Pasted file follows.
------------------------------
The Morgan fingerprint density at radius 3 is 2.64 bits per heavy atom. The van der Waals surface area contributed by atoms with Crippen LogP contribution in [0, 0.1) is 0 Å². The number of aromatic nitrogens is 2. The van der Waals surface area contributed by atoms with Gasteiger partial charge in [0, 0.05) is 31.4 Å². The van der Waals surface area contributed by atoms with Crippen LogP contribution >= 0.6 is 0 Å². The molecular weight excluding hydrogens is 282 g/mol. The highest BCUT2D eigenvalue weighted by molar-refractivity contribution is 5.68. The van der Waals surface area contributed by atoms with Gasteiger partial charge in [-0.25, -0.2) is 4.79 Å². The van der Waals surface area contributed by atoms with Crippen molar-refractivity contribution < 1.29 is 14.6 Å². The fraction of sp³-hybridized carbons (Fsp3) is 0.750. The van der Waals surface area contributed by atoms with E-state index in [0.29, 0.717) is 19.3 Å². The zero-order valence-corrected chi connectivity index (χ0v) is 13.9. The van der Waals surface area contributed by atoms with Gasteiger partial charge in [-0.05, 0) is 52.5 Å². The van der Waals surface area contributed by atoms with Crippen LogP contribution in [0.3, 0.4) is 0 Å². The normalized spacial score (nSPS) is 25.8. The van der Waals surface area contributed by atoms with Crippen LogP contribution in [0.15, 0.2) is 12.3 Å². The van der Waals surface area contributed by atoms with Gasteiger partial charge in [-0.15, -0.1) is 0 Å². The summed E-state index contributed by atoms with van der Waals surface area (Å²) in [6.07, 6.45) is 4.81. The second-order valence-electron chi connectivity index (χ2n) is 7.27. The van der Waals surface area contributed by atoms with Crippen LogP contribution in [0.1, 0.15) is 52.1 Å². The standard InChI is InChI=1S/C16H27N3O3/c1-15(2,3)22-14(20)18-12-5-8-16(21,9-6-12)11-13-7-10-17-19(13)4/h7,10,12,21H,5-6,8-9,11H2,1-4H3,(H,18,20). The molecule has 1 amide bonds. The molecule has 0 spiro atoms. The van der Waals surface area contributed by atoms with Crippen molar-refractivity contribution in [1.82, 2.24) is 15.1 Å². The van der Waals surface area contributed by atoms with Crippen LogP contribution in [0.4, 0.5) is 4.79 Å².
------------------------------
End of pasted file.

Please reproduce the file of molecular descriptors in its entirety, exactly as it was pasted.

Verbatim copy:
The Morgan fingerprint density at radius 3 is 2.64 bits per heavy atom. The van der Waals surface area contributed by atoms with Crippen LogP contribution in [0, 0.1) is 0 Å². The number of aromatic nitrogens is 2. The van der Waals surface area contributed by atoms with Gasteiger partial charge in [0, 0.05) is 31.4 Å². The van der Waals surface area contributed by atoms with Crippen LogP contribution >= 0.6 is 0 Å². The molecular weight excluding hydrogens is 282 g/mol. The highest BCUT2D eigenvalue weighted by molar-refractivity contribution is 5.68. The van der Waals surface area contributed by atoms with Gasteiger partial charge in [-0.25, -0.2) is 4.79 Å². The van der Waals surface area contributed by atoms with Crippen molar-refractivity contribution < 1.29 is 14.6 Å². The fraction of sp³-hybridized carbons (Fsp3) is 0.750. The van der Waals surface area contributed by atoms with E-state index in [0.29, 0.717) is 19.3 Å². The zero-order valence-corrected chi connectivity index (χ0v) is 13.9. The van der Waals surface area contributed by atoms with Gasteiger partial charge in [-0.05, 0) is 52.5 Å². The van der Waals surface area contributed by atoms with Crippen LogP contribution in [0.3, 0.4) is 0 Å². The normalized spacial score (nSPS) is 25.8. The van der Waals surface area contributed by atoms with Crippen LogP contribution in [0.15, 0.2) is 12.3 Å². The van der Waals surface area contributed by atoms with Gasteiger partial charge in [-0.15, -0.1) is 0 Å². The summed E-state index contributed by atoms with van der Waals surface area (Å²) in [6.07, 6.45) is 4.81. The second-order valence-electron chi connectivity index (χ2n) is 7.27. The van der Waals surface area contributed by atoms with Crippen LogP contribution in [0.1, 0.15) is 52.1 Å². The standard InChI is InChI=1S/C16H27N3O3/c1-15(2,3)22-14(20)18-12-5-8-16(21,9-6-12)11-13-7-10-17-19(13)4/h7,10,12,21H,5-6,8-9,11H2,1-4H3,(H,18,20). The molecule has 1 amide bonds. The molecule has 0 spiro atoms. The van der Waals surface area contributed by atoms with Crippen molar-refractivity contribution in [1.82, 2.24) is 15.1 Å². The van der Waals surface area contributed by atoms with Crippen LogP contribution in [0.4, 0.5) is 4.79 Å².